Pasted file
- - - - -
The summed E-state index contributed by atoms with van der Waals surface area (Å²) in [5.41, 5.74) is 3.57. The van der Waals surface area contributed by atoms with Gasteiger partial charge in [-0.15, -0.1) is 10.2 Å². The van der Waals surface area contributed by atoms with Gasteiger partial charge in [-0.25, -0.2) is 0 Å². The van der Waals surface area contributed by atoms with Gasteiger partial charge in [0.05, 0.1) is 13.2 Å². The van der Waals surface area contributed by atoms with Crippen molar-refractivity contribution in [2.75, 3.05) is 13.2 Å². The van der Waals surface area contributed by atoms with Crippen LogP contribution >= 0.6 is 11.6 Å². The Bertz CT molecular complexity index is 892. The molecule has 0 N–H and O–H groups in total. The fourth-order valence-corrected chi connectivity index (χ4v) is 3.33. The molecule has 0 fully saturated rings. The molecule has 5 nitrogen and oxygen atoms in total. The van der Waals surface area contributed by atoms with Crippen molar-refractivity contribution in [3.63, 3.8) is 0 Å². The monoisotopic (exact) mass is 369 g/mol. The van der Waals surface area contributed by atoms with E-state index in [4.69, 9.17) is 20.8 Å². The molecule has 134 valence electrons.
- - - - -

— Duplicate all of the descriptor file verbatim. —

The summed E-state index contributed by atoms with van der Waals surface area (Å²) in [5.41, 5.74) is 3.57. The van der Waals surface area contributed by atoms with Gasteiger partial charge in [-0.15, -0.1) is 10.2 Å². The van der Waals surface area contributed by atoms with Gasteiger partial charge in [-0.25, -0.2) is 0 Å². The van der Waals surface area contributed by atoms with Gasteiger partial charge in [0.05, 0.1) is 13.2 Å². The van der Waals surface area contributed by atoms with Crippen molar-refractivity contribution in [2.75, 3.05) is 13.2 Å². The van der Waals surface area contributed by atoms with Crippen LogP contribution >= 0.6 is 11.6 Å². The Bertz CT molecular complexity index is 892. The molecule has 0 N–H and O–H groups in total. The fourth-order valence-corrected chi connectivity index (χ4v) is 3.33. The molecule has 0 fully saturated rings. The molecule has 5 nitrogen and oxygen atoms in total. The van der Waals surface area contributed by atoms with Crippen molar-refractivity contribution in [3.63, 3.8) is 0 Å². The monoisotopic (exact) mass is 369 g/mol. The van der Waals surface area contributed by atoms with E-state index in [4.69, 9.17) is 20.8 Å². The molecule has 134 valence electrons.